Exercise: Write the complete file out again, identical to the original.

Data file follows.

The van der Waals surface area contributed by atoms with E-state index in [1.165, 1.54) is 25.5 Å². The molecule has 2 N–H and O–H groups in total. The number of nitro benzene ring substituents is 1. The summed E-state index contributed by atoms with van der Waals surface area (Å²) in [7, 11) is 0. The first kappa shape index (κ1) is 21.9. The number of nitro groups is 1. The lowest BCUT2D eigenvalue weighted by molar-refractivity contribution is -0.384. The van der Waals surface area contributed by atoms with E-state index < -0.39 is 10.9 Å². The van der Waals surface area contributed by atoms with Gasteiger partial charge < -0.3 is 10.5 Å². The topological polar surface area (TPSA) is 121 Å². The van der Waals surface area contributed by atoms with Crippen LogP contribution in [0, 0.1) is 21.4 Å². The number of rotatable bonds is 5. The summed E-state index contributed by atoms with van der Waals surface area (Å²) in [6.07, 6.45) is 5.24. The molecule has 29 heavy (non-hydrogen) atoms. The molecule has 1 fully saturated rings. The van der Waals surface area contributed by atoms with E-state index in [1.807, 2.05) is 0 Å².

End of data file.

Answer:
The van der Waals surface area contributed by atoms with E-state index in [1.165, 1.54) is 25.5 Å². The molecule has 2 N–H and O–H groups in total. The number of nitro benzene ring substituents is 1. The summed E-state index contributed by atoms with van der Waals surface area (Å²) in [7, 11) is 0. The first kappa shape index (κ1) is 21.9. The number of nitro groups is 1. The lowest BCUT2D eigenvalue weighted by molar-refractivity contribution is -0.384. The van der Waals surface area contributed by atoms with E-state index < -0.39 is 10.9 Å². The van der Waals surface area contributed by atoms with Gasteiger partial charge < -0.3 is 10.5 Å². The topological polar surface area (TPSA) is 121 Å². The van der Waals surface area contributed by atoms with Crippen LogP contribution in [0, 0.1) is 21.4 Å². The number of rotatable bonds is 5. The summed E-state index contributed by atoms with van der Waals surface area (Å²) in [6.07, 6.45) is 5.24. The molecule has 29 heavy (non-hydrogen) atoms. The molecule has 1 fully saturated rings. The van der Waals surface area contributed by atoms with E-state index in [1.807, 2.05) is 0 Å².